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Personal finance

How to pay less tax before the tax year ends – a financial adviser's top tips

We're expected to pay £950bn in tax this tax year. Here's how to make sure you don’t pay more tax than you need to.

Important information - This article isn’t personal advice. If you’re not sure whether an investment is right for you please seek advice. If you choose to invest the value of your investment will rise and fall, so you could get back less than you put in.

The government is forecast to take a total of £950bn in tax this tax year. At over a third of GDP, this is set to be the highest tax burden the UK has faced since just after the Second World War.

Of course, tax is important. But that doesn’t mean you need to pay more than you have to.

It’s important to build a well-thought-out tax planning strategy as part of your overall financial plan. A good starting point is to work out how much tax you’re likely going to have to pay – an accountant can help here. Once you know this, you can then look for ways to try to reduce your tax bill.
Income tax, dividends, pensions, savings, investments, inheritance tax, and gifting are all areas where you could make tax savings depending on personal circumstances.

This article is not personal advice, if you’re not sure what’s right for you please ask for advice. Tax rules and ISA and pension rules can change and benefits depend on personal circumstances. Investments and any income from them can fall as well as rise in value so you could get back less than you invest.

Understand your income tax band

Getting to grips with income tax and how much you’ll pay is essential, including the current tax year's Personal Allowance, which is £12,570 for 2023/24. You’ll then get a better idea of how much income you’ll have after tax and be able to plan your spending and where you might be able to save more.

You could consider transferring Personal Allowances within your family. For example, if you haven’t used all your allowance this tax year, you might be able to transfer £1,260 of your Personal Allowance to your spouse or civil partner if they’re a basic-rate taxpayer.

Make the most of your dividend allowance before it halves

On 6 April 2024, the dividend allowance is reducing from £1,000 to £500. It’s important to take advantage of this tax allowance before it’s halved.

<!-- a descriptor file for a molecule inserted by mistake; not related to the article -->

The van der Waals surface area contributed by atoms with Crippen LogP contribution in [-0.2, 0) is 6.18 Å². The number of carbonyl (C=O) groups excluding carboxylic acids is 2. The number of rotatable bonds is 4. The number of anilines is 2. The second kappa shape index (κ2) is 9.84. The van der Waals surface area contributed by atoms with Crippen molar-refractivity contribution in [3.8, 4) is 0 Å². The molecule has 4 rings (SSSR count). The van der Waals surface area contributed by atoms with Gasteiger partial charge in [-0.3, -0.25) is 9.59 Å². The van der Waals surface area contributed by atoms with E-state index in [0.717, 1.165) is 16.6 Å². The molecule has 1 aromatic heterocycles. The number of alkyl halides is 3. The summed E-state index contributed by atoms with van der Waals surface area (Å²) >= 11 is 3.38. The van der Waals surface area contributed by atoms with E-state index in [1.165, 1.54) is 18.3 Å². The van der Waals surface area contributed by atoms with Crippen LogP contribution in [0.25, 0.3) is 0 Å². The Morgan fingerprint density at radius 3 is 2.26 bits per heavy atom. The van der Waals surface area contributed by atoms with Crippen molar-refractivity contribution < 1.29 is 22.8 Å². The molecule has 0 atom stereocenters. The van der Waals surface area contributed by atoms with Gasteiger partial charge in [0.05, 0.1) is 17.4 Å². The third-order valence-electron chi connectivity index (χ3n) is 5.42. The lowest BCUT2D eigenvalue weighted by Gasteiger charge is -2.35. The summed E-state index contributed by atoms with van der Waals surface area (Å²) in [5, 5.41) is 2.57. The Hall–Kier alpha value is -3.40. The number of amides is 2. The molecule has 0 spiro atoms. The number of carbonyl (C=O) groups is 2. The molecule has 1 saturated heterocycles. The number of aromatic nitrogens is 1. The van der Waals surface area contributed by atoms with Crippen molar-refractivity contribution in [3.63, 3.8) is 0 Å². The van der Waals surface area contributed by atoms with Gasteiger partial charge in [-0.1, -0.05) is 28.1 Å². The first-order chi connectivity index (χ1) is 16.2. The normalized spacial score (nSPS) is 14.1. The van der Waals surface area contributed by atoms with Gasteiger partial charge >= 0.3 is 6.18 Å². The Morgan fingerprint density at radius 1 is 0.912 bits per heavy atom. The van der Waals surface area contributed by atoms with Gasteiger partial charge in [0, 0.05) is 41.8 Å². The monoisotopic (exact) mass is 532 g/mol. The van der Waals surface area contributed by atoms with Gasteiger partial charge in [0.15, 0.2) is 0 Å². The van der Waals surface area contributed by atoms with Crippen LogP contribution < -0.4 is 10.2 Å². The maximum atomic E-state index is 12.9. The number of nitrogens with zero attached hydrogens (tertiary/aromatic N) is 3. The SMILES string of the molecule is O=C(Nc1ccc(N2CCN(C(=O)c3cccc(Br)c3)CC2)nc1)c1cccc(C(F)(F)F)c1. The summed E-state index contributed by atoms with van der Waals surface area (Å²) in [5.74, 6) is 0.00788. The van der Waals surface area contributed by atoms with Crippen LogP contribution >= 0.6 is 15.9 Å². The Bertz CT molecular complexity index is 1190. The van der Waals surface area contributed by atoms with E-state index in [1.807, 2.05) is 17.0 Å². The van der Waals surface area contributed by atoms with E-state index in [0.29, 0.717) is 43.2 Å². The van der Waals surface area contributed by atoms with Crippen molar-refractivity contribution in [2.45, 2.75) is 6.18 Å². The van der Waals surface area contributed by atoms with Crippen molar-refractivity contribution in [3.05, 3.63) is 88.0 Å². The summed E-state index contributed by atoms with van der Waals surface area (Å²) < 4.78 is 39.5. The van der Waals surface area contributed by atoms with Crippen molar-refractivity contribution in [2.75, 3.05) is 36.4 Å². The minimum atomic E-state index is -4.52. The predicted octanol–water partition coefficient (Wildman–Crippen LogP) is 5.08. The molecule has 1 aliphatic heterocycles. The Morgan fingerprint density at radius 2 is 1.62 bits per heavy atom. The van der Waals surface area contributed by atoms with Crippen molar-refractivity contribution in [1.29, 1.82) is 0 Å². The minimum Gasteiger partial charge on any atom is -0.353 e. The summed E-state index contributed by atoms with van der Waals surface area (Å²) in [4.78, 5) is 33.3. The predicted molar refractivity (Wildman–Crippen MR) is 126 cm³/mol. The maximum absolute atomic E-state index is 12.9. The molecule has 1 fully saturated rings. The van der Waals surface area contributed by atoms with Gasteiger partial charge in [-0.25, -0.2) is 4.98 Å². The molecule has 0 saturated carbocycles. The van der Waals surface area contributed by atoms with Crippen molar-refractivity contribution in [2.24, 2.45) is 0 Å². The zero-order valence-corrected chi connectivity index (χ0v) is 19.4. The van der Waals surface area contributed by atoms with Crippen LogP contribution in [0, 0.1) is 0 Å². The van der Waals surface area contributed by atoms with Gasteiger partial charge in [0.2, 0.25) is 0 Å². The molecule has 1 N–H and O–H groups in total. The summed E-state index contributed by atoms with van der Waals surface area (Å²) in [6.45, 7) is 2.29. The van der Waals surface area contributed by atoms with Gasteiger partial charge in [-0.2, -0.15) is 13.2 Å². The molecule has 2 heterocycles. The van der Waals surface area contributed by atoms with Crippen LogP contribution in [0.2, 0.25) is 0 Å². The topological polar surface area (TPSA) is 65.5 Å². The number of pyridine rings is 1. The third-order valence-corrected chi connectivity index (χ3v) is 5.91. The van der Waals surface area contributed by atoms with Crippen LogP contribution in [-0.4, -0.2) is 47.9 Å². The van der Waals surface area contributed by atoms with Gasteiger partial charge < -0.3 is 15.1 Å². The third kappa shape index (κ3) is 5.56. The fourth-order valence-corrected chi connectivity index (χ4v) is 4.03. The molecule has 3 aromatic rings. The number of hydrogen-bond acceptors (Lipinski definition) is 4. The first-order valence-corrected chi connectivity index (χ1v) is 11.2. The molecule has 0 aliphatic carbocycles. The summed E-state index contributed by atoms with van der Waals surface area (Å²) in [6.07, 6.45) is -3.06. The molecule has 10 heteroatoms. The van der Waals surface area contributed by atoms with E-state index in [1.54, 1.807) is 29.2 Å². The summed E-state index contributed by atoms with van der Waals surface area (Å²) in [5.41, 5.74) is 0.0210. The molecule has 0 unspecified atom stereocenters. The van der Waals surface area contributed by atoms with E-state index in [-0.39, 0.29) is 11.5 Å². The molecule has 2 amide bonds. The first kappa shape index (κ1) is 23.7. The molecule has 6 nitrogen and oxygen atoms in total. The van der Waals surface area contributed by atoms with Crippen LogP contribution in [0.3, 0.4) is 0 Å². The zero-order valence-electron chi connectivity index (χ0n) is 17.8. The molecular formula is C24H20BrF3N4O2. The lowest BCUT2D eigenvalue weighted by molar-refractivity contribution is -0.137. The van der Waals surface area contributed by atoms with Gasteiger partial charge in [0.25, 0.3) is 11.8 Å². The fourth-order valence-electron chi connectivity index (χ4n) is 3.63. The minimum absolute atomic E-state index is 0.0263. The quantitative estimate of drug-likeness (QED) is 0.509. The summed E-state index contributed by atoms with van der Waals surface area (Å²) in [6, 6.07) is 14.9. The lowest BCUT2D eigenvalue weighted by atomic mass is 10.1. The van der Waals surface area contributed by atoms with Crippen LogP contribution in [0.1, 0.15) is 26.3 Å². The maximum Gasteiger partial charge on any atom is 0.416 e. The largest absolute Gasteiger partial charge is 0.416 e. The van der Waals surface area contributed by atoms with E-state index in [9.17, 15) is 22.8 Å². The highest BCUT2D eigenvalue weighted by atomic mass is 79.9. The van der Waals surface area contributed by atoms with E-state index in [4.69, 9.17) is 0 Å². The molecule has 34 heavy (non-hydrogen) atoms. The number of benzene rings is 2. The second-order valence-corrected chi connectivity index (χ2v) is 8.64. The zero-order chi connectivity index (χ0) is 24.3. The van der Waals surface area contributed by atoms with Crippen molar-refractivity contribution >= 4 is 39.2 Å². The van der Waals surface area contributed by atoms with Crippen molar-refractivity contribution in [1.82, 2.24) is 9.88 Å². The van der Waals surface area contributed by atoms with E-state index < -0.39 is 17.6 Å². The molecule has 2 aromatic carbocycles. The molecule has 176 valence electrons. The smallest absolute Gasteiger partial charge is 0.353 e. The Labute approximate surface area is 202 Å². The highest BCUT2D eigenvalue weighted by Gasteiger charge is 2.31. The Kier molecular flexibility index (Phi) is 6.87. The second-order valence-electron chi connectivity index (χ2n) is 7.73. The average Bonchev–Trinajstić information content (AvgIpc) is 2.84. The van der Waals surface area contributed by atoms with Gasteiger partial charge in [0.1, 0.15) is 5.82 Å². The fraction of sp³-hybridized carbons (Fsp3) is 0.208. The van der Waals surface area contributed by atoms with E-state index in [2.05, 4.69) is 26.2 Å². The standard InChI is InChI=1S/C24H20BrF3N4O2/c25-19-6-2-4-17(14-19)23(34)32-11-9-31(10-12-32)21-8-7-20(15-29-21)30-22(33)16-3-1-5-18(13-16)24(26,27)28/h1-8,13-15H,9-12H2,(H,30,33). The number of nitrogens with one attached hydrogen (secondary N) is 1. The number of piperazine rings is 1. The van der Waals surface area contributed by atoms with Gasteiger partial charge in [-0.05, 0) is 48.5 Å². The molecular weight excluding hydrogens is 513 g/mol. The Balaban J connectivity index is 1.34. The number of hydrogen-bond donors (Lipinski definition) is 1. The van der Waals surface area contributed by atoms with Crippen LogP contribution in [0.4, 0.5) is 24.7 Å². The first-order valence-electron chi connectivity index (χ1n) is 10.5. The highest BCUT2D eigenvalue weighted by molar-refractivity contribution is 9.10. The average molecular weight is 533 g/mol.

Currently, the first £1,000 of dividends are tax-free, regardless of which income tax band you fall into. This relief is in addition to your Personal Allowance.

If you’re married or in a civil partnership, you could consider gifting investments to your spouse or civil partner to use their dividend allowance if it’s not already been used. Before making decisions, discuss your options as a couple.

Capital gains tax allowances are also halving

Take advantage of your annual capital gains tax (CGT) exemption for the tax year, which is £6,000 for 2023/24, before it’s halved on 6 April 2024.

This is a ‘use it or lose it’ exemption, so it’s not possible to carry it forwards into the new tax year. Similar to your dividend allowance, you might be able to transfer assets to your spouse or civil partner.

If you have any of your CGT exemption for this tax year remaining, you might be able to sell investments and then move that money across to a tax wrapper product like a Stocks and Shares ISA or Self-Invested Personal Pension (SIPP).

Even if you’ve used your 2023/24 pension and ISA allowance, it might still make sense to sell investments that you’ll pay CGT on during the 2023/24 tax year while the CGT allowance is higher. Then you can move the money across once your allowances renew on 6 April 2024.

Remember though, for this to be effective, you must not invest in the same investments you sold within a general investment account - like our Fund and Share Account - for at least 30 days after selling them.

Use your ISA allowance this year before it’s gone

The ISA limit for the 2023/24 tax year is £20,000 so it’s well worth using as much of that as you can before it resets. You’ll get a new ISA allowance for 2024/25, but some of the rules are changing.